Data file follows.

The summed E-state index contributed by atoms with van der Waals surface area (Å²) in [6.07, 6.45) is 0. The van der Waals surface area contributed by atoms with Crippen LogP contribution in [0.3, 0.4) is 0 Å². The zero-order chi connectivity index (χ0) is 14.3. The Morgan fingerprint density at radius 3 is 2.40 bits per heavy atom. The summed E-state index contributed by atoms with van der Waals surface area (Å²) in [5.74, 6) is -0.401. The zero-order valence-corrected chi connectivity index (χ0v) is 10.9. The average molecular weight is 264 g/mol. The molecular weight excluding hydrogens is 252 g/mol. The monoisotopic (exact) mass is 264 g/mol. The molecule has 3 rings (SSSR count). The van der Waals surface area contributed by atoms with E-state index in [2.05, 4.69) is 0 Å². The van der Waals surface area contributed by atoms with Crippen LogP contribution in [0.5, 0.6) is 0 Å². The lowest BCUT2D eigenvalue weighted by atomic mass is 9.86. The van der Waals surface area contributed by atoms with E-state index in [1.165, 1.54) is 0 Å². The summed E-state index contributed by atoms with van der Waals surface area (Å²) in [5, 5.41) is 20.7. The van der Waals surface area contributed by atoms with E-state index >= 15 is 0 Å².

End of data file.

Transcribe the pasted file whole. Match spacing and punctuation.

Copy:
The summed E-state index contributed by atoms with van der Waals surface area (Å²) in [6.07, 6.45) is 0. The van der Waals surface area contributed by atoms with Crippen LogP contribution in [0.3, 0.4) is 0 Å². The zero-order chi connectivity index (χ0) is 14.3. The Morgan fingerprint density at radius 3 is 2.40 bits per heavy atom. The summed E-state index contributed by atoms with van der Waals surface area (Å²) in [5.74, 6) is -0.401. The zero-order valence-corrected chi connectivity index (χ0v) is 10.9. The average molecular weight is 264 g/mol. The molecular weight excluding hydrogens is 252 g/mol. The monoisotopic (exact) mass is 264 g/mol. The molecule has 3 rings (SSSR count). The van der Waals surface area contributed by atoms with E-state index in [2.05, 4.69) is 0 Å². The van der Waals surface area contributed by atoms with Crippen LogP contribution in [0.5, 0.6) is 0 Å². The lowest BCUT2D eigenvalue weighted by atomic mass is 9.86. The van der Waals surface area contributed by atoms with E-state index in [1.165, 1.54) is 0 Å². The summed E-state index contributed by atoms with van der Waals surface area (Å²) in [5, 5.41) is 20.7. The van der Waals surface area contributed by atoms with E-state index >= 15 is 0 Å².